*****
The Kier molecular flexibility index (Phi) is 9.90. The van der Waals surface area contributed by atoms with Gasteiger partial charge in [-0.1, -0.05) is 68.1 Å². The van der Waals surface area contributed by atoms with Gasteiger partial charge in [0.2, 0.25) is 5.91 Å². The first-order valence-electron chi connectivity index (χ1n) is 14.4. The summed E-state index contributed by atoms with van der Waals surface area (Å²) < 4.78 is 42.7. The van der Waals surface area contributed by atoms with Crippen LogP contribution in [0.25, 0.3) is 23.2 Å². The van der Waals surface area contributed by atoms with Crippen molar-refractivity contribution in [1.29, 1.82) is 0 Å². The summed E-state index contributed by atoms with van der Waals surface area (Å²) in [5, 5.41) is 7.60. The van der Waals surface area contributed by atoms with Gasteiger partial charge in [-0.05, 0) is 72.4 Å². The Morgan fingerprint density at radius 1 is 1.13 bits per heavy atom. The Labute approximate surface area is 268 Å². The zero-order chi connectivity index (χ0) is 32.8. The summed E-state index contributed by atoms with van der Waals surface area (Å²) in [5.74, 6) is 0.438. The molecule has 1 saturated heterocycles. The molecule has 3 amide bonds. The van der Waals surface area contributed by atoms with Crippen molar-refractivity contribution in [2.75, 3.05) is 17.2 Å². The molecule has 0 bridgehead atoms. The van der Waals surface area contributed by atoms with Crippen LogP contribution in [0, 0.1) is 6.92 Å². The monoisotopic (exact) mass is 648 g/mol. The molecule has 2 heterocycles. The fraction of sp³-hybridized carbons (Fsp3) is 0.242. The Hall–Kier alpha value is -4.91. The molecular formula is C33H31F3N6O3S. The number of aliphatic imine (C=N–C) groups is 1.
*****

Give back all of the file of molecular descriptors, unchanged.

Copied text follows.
The Kier molecular flexibility index (Phi) is 9.90. The van der Waals surface area contributed by atoms with Gasteiger partial charge in [-0.1, -0.05) is 68.1 Å². The van der Waals surface area contributed by atoms with Gasteiger partial charge in [0.2, 0.25) is 5.91 Å². The first-order valence-electron chi connectivity index (χ1n) is 14.4. The summed E-state index contributed by atoms with van der Waals surface area (Å²) < 4.78 is 42.7. The van der Waals surface area contributed by atoms with Crippen LogP contribution in [0.25, 0.3) is 23.2 Å². The van der Waals surface area contributed by atoms with Crippen molar-refractivity contribution in [1.29, 1.82) is 0 Å². The summed E-state index contributed by atoms with van der Waals surface area (Å²) in [5, 5.41) is 7.60. The van der Waals surface area contributed by atoms with Gasteiger partial charge in [-0.05, 0) is 72.4 Å². The Morgan fingerprint density at radius 1 is 1.13 bits per heavy atom. The Labute approximate surface area is 268 Å². The zero-order chi connectivity index (χ0) is 32.8. The summed E-state index contributed by atoms with van der Waals surface area (Å²) in [5.74, 6) is 0.438. The molecule has 1 saturated heterocycles. The molecule has 3 amide bonds. The van der Waals surface area contributed by atoms with Crippen molar-refractivity contribution in [2.75, 3.05) is 17.2 Å². The molecule has 0 bridgehead atoms. The van der Waals surface area contributed by atoms with Crippen LogP contribution in [0, 0.1) is 6.92 Å². The monoisotopic (exact) mass is 648 g/mol. The molecule has 2 heterocycles. The fraction of sp³-hybridized carbons (Fsp3) is 0.242. The Hall–Kier alpha value is -4.91. The molecular formula is C33H31F3N6O3S. The number of aliphatic imine (C=N–C) groups is 1.